14. Poaching of eggs of marine turtles is known. Local
fishermen also kill marine turtles for oil, which is used
for painting boats for rendering them water resistant.
15. Armoring of coasts and cutting of indigenous
vegetation has led to a decrease in the availability of
sandy beaches for nesting marine turtles. This is
causing an irreversible damage to the fragile island
1. Cherbaniani (Belapani Reef), Byramgore, Suheli Pitti and
Pitti islands should be immediately declared Marine Birds
Sanctuaries. They should also be assessed IBAs. A strict
penalty should be levied if unauthorized persons are found
on these islands, especially during March and November.
Cherbaniani is the second most important breeding
ground for the pelagic birds of the Lakshadweep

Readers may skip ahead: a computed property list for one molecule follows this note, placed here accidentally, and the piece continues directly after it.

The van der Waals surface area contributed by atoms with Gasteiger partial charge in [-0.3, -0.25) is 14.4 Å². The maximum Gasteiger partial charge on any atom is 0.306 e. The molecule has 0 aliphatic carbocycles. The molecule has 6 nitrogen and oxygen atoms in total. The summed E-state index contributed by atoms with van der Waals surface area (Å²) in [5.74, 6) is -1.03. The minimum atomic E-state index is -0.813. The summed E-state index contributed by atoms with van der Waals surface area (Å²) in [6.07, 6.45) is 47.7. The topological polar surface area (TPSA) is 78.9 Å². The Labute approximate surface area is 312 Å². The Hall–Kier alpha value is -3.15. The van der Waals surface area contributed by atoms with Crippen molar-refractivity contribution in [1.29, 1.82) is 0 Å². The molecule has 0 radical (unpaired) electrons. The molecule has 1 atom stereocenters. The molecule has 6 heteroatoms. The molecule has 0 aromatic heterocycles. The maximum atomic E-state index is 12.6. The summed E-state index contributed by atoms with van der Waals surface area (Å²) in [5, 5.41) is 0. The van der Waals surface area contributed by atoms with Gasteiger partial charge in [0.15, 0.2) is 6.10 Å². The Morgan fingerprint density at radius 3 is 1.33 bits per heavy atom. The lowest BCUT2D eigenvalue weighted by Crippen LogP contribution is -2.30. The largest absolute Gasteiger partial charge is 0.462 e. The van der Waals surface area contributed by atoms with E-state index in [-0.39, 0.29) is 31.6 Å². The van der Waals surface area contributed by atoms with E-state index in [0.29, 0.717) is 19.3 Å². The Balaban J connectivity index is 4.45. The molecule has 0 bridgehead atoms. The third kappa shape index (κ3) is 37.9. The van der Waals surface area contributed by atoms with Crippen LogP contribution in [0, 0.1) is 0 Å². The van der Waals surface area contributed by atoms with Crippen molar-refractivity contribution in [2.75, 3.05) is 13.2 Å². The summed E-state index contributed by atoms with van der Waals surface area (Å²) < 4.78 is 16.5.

archipelago, second only to Pitti Island (Table 2).
2. Regular surveillance and monitoring of bird
populations on Cherbaniani and Pitti islands should
Sooty Tern Sterna fuscata at nest
12 Indian Birds Vol. 3 No. 1 (January–February 2007)
3. No habitat modification on these islands should be
permitted and their status quo maintained without
starting any coconut or other plantations. If such
plantations are allowed on Pitti, Cherbaniani,
Byramgore and Suheli Pitti islands, the breeding birds
on Lakshadweep archipelago are very likey to vanish
in the next twenty five years.
4. Suheli Pitti, though devoid of pelagic bird nesting, is a
potential breeding ground of these birds. Entry of people
to Suheli Pitti should also be strictly prohibited.
Resumption of breeding by pelagic birds on this sand
bank is very likely to be occurring during the SW